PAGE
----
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Examples

Consider the following relations:

Student(roll, name, address, phone)

Course(code, title)

Registered(roll, code)

- Find out the course code in which at least one student is registered
- πcode ( Registered)

- Find out the titles of registered courses
- πtitle(Course.code = Registered.code (Course X Registered ))

- Find out the course code in which no student is registered
- πcode( Course ) - πcode( Registered )

Examples

Consider the following relations:

Student(roll, name, address, phone)

Course(code, title)

Registered(roll, code)

- Find out the student names and course titles they registered to
- πname, title(Student.roll = Registered.roll^ Registered.code=Course.code (Student X Registered X Course))

- Name of student who are registered to ‘Database’ or ‘Algorithms’ course
- πname(Student.roll = Registered.roll^ Registered.code=Course.code(Student X Registered X
- (σ title=’Database’Course)) ) ∪
- πname(Student.roll = Registered.roll^ Registered.code=Course.code(Student X Registered X
- (σ title=’Algorithm’Course)) )

Rename Operation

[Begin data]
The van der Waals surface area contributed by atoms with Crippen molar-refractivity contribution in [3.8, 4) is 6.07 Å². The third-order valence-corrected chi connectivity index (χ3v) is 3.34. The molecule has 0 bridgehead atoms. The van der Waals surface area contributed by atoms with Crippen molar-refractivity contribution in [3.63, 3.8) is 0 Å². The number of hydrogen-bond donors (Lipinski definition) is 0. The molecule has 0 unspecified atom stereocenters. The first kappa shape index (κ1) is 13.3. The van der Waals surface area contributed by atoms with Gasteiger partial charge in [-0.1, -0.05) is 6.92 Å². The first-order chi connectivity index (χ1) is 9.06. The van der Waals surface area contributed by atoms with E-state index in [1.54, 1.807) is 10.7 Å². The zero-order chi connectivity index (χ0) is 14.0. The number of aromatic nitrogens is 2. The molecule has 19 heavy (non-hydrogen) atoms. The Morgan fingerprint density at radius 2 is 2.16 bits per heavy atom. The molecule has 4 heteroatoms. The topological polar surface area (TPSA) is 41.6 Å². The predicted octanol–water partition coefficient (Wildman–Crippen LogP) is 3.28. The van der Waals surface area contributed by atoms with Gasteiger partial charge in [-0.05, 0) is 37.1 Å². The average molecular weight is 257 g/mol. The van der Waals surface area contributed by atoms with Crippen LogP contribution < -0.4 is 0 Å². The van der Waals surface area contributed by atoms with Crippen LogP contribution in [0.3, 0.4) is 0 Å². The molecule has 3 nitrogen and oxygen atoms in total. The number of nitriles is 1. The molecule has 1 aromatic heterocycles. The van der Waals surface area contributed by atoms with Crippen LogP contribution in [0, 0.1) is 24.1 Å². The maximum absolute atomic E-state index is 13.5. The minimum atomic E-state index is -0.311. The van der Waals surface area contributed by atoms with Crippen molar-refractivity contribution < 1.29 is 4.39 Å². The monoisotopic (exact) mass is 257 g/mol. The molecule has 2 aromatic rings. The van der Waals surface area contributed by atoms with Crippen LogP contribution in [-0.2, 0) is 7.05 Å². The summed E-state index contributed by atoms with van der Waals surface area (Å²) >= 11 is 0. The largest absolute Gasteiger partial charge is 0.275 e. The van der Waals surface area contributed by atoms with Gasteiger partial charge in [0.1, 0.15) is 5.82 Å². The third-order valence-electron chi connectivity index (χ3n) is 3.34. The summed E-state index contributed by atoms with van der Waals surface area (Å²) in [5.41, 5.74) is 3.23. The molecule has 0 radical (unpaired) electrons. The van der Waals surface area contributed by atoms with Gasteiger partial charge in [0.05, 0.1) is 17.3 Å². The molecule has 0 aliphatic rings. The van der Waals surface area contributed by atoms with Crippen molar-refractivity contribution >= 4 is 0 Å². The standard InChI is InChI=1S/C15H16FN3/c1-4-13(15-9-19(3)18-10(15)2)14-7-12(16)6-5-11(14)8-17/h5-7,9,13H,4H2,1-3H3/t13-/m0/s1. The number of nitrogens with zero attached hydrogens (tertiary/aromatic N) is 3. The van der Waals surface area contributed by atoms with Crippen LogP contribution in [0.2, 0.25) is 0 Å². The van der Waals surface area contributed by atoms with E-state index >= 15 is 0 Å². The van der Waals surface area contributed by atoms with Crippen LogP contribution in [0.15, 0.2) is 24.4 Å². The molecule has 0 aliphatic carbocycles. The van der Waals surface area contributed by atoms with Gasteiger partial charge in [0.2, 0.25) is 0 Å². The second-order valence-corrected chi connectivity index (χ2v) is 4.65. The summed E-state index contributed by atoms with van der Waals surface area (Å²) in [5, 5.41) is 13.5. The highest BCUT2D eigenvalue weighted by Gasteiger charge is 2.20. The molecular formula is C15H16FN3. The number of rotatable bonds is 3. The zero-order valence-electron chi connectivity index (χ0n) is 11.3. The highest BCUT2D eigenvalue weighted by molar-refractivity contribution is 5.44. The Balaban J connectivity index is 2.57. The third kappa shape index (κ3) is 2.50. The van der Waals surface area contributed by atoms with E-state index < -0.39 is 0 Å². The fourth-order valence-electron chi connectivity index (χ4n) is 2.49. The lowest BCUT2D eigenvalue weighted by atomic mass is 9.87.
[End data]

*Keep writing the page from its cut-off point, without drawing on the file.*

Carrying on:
- Allows us to name and therefore to refer to the results of relational-algebra expressions.
- Allows us to refer to a relation by more than one name.
- Example:

x (E)

returns the expression E under the name X

- If a relational-algebra expression E has arity n, then

returns the result of expression E under the name X, and with the

attributes renamed to A1 , A2 , …., An .

Banking Example

branch (branch_name, branch_city, assets)

customer (customer_name, customer_street, customer_city)

account (account_number, branch_name, balance)

loan (loan_number, branch_name, amount)

depositor (customer_name, account_number)

borrower(customer_name, loan_number)

Example Queries

- Find the largest account balance
- Strategy:
- Find those balances that are not the largest
- Rename account relation as d so that we can compare each account balance with all others
- Use set difference to find those account balances that were not found in the earlier step.
- The query is:

balance(account) - account.balance

(account.balance < d.balance(accountxrd(account)))

Example Queries

- Find the names of all customers who have a loan at the Dhanmondi branch.

- Query 1customer_name(branch_name = “Dhanmondi”( borrower.loan_number = loan.loan_number(borrower x loan)))

- Query 2

customer_name(loan.loan_number = borrower.loan_number( (branch_name = “Dhanmondi” (loan)) x borrower))

Formal Definition

- A basic expression in the relational algebra consists of either one of the following:
- A relation in the database
- A constant relation
- Let E1 and E2 be relational-algebra expressions; the following are all relational-algebra expressions:
- E1 E2
- E1–E2
- E1 x E2
- p (E1), P is a predicate on attributes in E1
- s(E1), S is a list consisting of some of the attributes in E1
- x(E1), x is the new name for the result of E1

Additional Operations

We define additional operations that do not add any power to the